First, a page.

The Human Animal Bond Research Institute (HABRI) and EveryCat Health Foundation today announced the results of a new study published in the open-access Journal Frontiers in Veterinary Science, “Exploratory Study of Fecal Cortisol, Weight, and Behavior as Measures of Stress and Welfare in Shelter Cats During Assimilation Into Families of Children With Autism Spectrum Disorder”, providing preliminary evidence that temperament screened shelter cats adopted by families of children with autism spectrum disorder (ASD) did not experience a significant increase in stress after adoption by their new families. “Benefits of companion animals in homes of families of children with autism have been identified, but little is known about the welfare of pets in these homes,” said Dr. Gretchen Carlisle, Research Scientist at the University of Missouri and Principal Investigator. “These results provide a starting point for future research exploring cat welfare, while also identifying a set of steps families can take to effectively mitigate stress in their new feline family members.” “HABRI is particularly proud to have supported the Feline Friends study, which has already demonstrated that temperament screened shelter cats can help families of children with ASD,” said Steven Feldman, President of HABRI. “Results from this new publication focused on cat welfare are important to ensuring successful, long-lasting human-animal bonds.” “We know how meaningful companion animals are to those with ASD and are honored to have supported this groundbreaking research showing that cats can safely and healthily fill this role is truly a win for the cats and their people,” expressed Jackie Ott Jaakola, Executive Director of EveryCat Health Foundation. This exploratory study measured stress in temperament screened shelter cats adopted by families of children with ASD by using fecal cortisol, weight and a behavior stress measure. Findings suggest that the cats in the study acclimated...

Press Releases
New Effort Highlights Potential Impact of Pets on Social Isolation and Loneliness

Mars Petcare and the Human Animal Bond Research Institute (HABRI) today gathered leaders in public health, research, psychology, gerontology, and veterinary medicine to advance scientific research, best practices, and practical solutions to facilitate the role of companion animals and human-animal interaction (HAI) in addressing the public health crisis of social isolation and loneliness in society. Health experts have described loneliness as reaching epidemic levels – affecting people of all generations from all walks of life.[i] And most importantly, social isolation has been shown to be as deadly as smoking 15 cigarettes per day, making it a serious threat to public health.[ii] There is widespread agreement among both pet owners and non-owners that companion animals can play a role in addressing the societal challenge of loneliness and social isolation.[iii] Results from nationally-representative market research reinforce the social bond between humans and pets. Specifically, 80 percent of pet owners say their pet makes them feel less lonely. When it comes to both pet owners and non-pet-owners, 85 percent of respondents believe interaction with a companion animal can help reduce loneliness and 76 percent agree human-animal interactions can help address social isolation. Further, pet owners with the closest bond to their pet see the highest positive impact on their feelings of loneliness and social isolation.[iv] The market research also showed:[iii] Around one in four (26 percent) pet owners stated they got a pet because they know it is good for mental health – with respondents aged 55+ doing so more frequently (55 percent). 54 percent of respondents say their pet helps them connect with other people. Half of respondents (51 percent) say their pet helps them feel less shy. 9 in 10 people aged 55+ believe pets can help older adults feel less lonely. Nearly three-quarters (73 percent) of those surveyed believe nursing homes and assisted-living facilities have...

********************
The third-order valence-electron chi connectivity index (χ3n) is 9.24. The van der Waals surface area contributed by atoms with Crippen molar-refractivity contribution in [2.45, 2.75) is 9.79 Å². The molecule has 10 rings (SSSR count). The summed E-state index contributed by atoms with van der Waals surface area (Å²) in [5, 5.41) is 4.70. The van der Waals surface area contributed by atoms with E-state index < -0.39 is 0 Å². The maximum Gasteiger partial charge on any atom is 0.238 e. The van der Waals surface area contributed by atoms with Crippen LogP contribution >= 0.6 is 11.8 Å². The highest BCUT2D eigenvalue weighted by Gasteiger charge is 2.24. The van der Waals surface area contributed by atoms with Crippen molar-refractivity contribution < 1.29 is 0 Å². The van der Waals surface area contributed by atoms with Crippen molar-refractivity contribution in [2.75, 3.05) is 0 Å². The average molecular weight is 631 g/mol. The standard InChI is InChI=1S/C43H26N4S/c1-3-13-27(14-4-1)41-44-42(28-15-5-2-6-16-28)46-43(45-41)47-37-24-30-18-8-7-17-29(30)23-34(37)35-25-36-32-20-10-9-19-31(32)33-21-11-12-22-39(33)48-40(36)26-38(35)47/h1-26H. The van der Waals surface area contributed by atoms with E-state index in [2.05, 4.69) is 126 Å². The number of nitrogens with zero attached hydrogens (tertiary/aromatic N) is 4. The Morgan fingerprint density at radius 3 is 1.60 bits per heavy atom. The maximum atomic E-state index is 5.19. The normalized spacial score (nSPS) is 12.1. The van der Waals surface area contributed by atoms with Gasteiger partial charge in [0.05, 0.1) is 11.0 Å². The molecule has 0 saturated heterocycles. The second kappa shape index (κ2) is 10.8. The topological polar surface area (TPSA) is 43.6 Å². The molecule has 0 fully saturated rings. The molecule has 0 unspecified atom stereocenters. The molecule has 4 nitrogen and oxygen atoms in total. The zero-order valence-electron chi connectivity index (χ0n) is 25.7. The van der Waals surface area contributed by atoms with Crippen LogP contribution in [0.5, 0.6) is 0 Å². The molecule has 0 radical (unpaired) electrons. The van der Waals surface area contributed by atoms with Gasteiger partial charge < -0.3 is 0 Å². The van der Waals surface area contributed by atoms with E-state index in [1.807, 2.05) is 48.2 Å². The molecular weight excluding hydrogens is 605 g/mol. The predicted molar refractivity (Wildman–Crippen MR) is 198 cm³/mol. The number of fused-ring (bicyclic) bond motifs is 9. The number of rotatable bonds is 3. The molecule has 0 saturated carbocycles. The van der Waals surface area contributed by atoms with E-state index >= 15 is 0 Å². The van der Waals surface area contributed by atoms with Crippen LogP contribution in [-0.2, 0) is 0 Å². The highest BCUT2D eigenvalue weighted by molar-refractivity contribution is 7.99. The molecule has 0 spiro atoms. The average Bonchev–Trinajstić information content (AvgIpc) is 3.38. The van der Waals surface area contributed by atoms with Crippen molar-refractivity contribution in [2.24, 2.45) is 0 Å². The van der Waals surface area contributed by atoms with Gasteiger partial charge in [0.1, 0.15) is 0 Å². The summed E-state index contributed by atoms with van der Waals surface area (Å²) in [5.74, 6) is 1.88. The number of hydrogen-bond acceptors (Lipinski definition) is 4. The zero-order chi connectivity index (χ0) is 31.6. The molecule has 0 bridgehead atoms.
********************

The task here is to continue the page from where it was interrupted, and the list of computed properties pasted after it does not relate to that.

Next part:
HABRI